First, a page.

Perhaps that is why there are so many closeted conservatives out there? They've been raised by conservative parents who may be openly hostile to homosexuality. Say what you will about conservatism, but many conservatives are family-oriented taking great care to raise their children in the manner they believe they should be raised in all areas ranging from clothing to religion to sexuality. Many also believe homosexuality to be a choice and that adds a double disappointment to a boy with a strong fatherly bond. Not only is the boy disappointing his father but he is actually choosing to do so in the eyes of his father. It's one thing to fail someone through no fault of your own; an entirely different matter to choose to disappoint someone.

    The problem with any survey of homosexuality is that you're only surveying people who will admit to being homosexuals, not people who are homosexual but practicing heterosexuality or asexuality. For sexual-orientation statistics to be valid, there needs to be utter and complete truthfulness in the answers. Unlike chemical experiments, people can lie and they do lie and they very certainly will lie about their sexual orientation when they do not care for it to be discovered.

    So the most I can say about that 1000 man sample is that it's only taking into consideration men who are out, not men who are closeted. After all, a closeted male, by definition, wouldn't admit to being homosexual and so wouldn't participate.
     
  2. D_Gunther Snotpole

    D_Gunther Snotpole Account Disabled

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    If fear of a father's response might discourage a gay man from coming out, then you're obviously right in some degree, Jason.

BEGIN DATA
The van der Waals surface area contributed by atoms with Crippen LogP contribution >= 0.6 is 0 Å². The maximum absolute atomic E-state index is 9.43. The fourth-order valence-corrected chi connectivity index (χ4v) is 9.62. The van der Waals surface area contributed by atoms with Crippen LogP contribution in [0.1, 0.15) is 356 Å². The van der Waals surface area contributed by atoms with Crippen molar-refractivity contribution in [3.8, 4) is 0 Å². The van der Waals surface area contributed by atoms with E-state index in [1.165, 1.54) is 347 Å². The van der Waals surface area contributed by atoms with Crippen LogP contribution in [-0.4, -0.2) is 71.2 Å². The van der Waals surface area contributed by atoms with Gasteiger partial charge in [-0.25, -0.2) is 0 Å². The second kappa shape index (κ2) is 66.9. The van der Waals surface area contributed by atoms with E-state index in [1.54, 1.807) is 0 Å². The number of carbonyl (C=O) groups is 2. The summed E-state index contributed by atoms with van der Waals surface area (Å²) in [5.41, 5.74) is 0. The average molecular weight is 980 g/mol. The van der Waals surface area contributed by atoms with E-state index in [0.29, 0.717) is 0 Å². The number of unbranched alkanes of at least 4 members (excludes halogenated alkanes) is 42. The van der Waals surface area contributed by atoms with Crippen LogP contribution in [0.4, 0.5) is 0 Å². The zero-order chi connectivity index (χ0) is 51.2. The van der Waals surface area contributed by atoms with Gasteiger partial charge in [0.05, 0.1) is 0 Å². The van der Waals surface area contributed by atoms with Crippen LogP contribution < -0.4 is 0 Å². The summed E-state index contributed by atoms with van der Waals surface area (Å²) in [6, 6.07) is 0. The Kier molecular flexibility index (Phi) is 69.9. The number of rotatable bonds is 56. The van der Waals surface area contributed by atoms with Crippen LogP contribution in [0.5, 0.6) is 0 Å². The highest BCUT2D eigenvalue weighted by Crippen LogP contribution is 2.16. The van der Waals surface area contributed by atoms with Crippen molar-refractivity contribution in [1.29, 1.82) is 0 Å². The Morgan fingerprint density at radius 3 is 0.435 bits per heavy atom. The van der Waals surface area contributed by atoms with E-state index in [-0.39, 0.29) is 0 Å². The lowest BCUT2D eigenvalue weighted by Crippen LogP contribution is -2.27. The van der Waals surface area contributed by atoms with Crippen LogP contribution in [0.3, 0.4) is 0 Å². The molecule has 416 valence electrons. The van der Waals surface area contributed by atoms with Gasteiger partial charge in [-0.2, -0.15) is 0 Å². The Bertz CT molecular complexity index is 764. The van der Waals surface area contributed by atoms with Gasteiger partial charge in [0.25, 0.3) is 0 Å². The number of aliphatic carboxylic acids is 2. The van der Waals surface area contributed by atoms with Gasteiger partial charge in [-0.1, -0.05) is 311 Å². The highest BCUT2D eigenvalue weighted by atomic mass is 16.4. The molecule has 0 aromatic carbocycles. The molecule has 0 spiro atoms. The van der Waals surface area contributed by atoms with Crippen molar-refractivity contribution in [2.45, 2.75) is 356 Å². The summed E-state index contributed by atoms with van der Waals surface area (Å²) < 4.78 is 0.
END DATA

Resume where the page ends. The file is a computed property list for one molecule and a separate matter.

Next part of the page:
And strong identification with the father would heighten fear of the paternal response.
    I think you have to be right.

    And I like your point about closeted conservatives. I've often thought the same thing, myself.

     
  3. viking1

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    Jason, I don't know a whole lot about this, but what you are suggesting makes good sense to me.
     
  4. Dave NoCal

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    I don't know. A strong relationship, especially these days, may actually facilitate honesty. I'm very male identified and came out to my parents and friends in 1976. My parents, initially, had a bit of a hard time with it but within a couple of years became more interested in my happines than my orientation. Thankfully, my parents and I have all lived a long time since then and the evolution of our relationships and their attitudes has been very rewarding. Now, my almost ninety year old parents, and my father is a clergyman, are active advocates for for gay people, including gay marriage.
    Dave
     
  5. exwhyzee